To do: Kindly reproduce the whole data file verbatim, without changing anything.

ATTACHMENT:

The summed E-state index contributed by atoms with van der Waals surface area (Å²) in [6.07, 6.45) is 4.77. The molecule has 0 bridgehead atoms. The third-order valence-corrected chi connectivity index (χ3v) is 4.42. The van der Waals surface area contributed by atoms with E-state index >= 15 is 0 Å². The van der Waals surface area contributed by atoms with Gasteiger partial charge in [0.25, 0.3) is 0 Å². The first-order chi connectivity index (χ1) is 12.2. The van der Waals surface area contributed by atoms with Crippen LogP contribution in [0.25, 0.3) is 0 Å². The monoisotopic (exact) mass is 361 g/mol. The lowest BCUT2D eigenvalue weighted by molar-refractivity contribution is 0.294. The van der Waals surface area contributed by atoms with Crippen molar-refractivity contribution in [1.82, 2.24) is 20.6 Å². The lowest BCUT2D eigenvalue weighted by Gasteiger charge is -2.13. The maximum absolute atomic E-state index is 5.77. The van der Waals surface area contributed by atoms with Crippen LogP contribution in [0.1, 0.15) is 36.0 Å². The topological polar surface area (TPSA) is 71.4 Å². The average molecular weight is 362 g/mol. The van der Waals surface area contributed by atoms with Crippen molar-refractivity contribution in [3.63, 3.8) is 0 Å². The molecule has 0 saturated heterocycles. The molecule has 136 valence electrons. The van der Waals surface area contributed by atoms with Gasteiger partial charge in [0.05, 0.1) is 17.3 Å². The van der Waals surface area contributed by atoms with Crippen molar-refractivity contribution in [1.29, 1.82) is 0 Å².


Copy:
The summed E-state index contributed by atoms with van der Waals surface area (Å²) in [6.07, 6.45) is 4.77. The molecule has 0 bridgehead atoms. The third-order valence-corrected chi connectivity index (χ3v) is 4.42. The van der Waals surface area contributed by atoms with E-state index >= 15 is 0 Å². The van der Waals surface area contributed by atoms with Gasteiger partial charge in [0.25, 0.3) is 0 Å². The first-order chi connectivity index (χ1) is 12.2. The van der Waals surface area contributed by atoms with Crippen LogP contribution in [0.25, 0.3) is 0 Å². The monoisotopic (exact) mass is 361 g/mol. The lowest BCUT2D eigenvalue weighted by molar-refractivity contribution is 0.294. The van der Waals surface area contributed by atoms with Crippen molar-refractivity contribution in [1.82, 2.24) is 20.6 Å². The lowest BCUT2D eigenvalue weighted by Gasteiger charge is -2.13. The maximum absolute atomic E-state index is 5.77. The van der Waals surface area contributed by atoms with Crippen LogP contribution in [0.1, 0.15) is 36.0 Å². The topological polar surface area (TPSA) is 71.4 Å². The average molecular weight is 362 g/mol. The van der Waals surface area contributed by atoms with Crippen molar-refractivity contribution in [3.63, 3.8) is 0 Å². The molecule has 0 saturated heterocycles. The molecule has 136 valence electrons. The van der Waals surface area contributed by atoms with Gasteiger partial charge in [0.05, 0.1) is 17.3 Å². The van der Waals surface area contributed by atoms with Crippen molar-refractivity contribution in [1.29, 1.82) is 0 Å².